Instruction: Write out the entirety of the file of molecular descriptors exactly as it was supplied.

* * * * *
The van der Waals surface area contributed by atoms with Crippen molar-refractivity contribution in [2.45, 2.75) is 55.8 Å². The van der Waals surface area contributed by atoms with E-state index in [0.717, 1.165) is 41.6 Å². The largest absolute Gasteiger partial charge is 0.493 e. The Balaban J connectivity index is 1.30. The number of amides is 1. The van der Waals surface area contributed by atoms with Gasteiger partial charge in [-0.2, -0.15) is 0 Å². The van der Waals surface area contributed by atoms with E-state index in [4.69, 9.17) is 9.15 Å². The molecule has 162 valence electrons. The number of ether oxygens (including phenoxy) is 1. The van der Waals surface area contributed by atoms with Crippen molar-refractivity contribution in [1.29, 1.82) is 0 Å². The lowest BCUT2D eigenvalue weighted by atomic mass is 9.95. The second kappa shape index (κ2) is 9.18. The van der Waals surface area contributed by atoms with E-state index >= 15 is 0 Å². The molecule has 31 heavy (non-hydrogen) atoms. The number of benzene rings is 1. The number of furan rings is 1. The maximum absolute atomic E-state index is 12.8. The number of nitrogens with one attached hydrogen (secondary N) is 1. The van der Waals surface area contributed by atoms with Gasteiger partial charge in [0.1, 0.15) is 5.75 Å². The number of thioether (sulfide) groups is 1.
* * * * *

The van der Waals surface area contributed by atoms with Crippen molar-refractivity contribution in [2.45, 2.75) is 55.8 Å². The van der Waals surface area contributed by atoms with E-state index in [0.717, 1.165) is 41.6 Å². The largest absolute Gasteiger partial charge is 0.493 e. The Balaban J connectivity index is 1.30. The number of amides is 1. The van der Waals surface area contributed by atoms with Gasteiger partial charge in [-0.2, -0.15) is 0 Å². The van der Waals surface area contributed by atoms with E-state index in [4.69, 9.17) is 9.15 Å². The molecule has 162 valence electrons. The number of ether oxygens (including phenoxy) is 1. The van der Waals surface area contributed by atoms with Crippen molar-refractivity contribution in [1.29, 1.82) is 0 Å². The lowest BCUT2D eigenvalue weighted by atomic mass is 9.95. The second kappa shape index (κ2) is 9.18. The van der Waals surface area contributed by atoms with E-state index >= 15 is 0 Å². The molecule has 31 heavy (non-hydrogen) atoms. The number of benzene rings is 1. The number of furan rings is 1. The maximum absolute atomic E-state index is 12.8. The number of nitrogens with one attached hydrogen (secondary N) is 1. The van der Waals surface area contributed by atoms with Gasteiger partial charge in [0.1, 0.15) is 5.75 Å². The number of thioether (sulfide) groups is 1.